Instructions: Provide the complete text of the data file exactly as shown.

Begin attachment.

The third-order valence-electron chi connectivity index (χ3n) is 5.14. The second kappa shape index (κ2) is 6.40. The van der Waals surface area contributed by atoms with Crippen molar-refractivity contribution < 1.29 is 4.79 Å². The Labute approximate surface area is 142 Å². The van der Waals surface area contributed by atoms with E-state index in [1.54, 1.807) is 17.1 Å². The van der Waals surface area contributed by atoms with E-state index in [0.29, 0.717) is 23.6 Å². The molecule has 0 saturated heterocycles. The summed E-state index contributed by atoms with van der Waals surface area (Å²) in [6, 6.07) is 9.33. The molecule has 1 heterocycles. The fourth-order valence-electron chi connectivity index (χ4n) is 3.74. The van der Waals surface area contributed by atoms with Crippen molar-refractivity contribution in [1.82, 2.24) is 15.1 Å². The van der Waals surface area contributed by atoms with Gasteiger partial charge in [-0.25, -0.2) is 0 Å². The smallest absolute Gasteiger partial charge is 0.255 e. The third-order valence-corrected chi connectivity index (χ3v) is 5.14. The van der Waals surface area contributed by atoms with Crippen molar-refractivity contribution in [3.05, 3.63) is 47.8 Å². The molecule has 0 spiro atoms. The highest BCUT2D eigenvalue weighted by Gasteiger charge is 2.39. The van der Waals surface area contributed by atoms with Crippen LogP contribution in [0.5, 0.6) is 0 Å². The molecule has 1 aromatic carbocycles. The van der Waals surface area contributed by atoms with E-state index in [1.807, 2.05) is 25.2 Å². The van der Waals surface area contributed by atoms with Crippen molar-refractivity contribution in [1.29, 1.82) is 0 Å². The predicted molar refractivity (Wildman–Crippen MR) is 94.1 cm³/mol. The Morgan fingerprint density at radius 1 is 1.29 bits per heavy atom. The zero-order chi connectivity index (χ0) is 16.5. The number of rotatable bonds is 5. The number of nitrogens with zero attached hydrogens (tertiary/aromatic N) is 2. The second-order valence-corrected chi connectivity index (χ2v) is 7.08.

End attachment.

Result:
The third-order valence-electron chi connectivity index (χ3n) is 5.14. The second kappa shape index (κ2) is 6.40. The van der Waals surface area contributed by atoms with Crippen molar-refractivity contribution < 1.29 is 4.79 Å². The Labute approximate surface area is 142 Å². The van der Waals surface area contributed by atoms with E-state index in [1.54, 1.807) is 17.1 Å². The van der Waals surface area contributed by atoms with E-state index in [0.29, 0.717) is 23.6 Å². The molecule has 0 saturated heterocycles. The summed E-state index contributed by atoms with van der Waals surface area (Å²) in [6, 6.07) is 9.33. The molecule has 1 heterocycles. The fourth-order valence-electron chi connectivity index (χ4n) is 3.74. The van der Waals surface area contributed by atoms with Crippen molar-refractivity contribution in [1.82, 2.24) is 15.1 Å². The van der Waals surface area contributed by atoms with Gasteiger partial charge in [-0.25, -0.2) is 0 Å². The smallest absolute Gasteiger partial charge is 0.255 e. The third-order valence-corrected chi connectivity index (χ3v) is 5.14. The van der Waals surface area contributed by atoms with Crippen molar-refractivity contribution in [3.05, 3.63) is 47.8 Å². The molecule has 0 spiro atoms. The highest BCUT2D eigenvalue weighted by Gasteiger charge is 2.39. The van der Waals surface area contributed by atoms with Crippen LogP contribution in [0.5, 0.6) is 0 Å². The molecule has 1 aromatic carbocycles. The van der Waals surface area contributed by atoms with E-state index in [1.807, 2.05) is 25.2 Å². The van der Waals surface area contributed by atoms with Crippen molar-refractivity contribution in [1.29, 1.82) is 0 Å². The predicted molar refractivity (Wildman–Crippen MR) is 94.1 cm³/mol. The Morgan fingerprint density at radius 1 is 1.29 bits per heavy atom. The zero-order chi connectivity index (χ0) is 16.5. The number of rotatable bonds is 5. The number of nitrogens with zero attached hydrogens (tertiary/aromatic N) is 2. The second-order valence-corrected chi connectivity index (χ2v) is 7.08.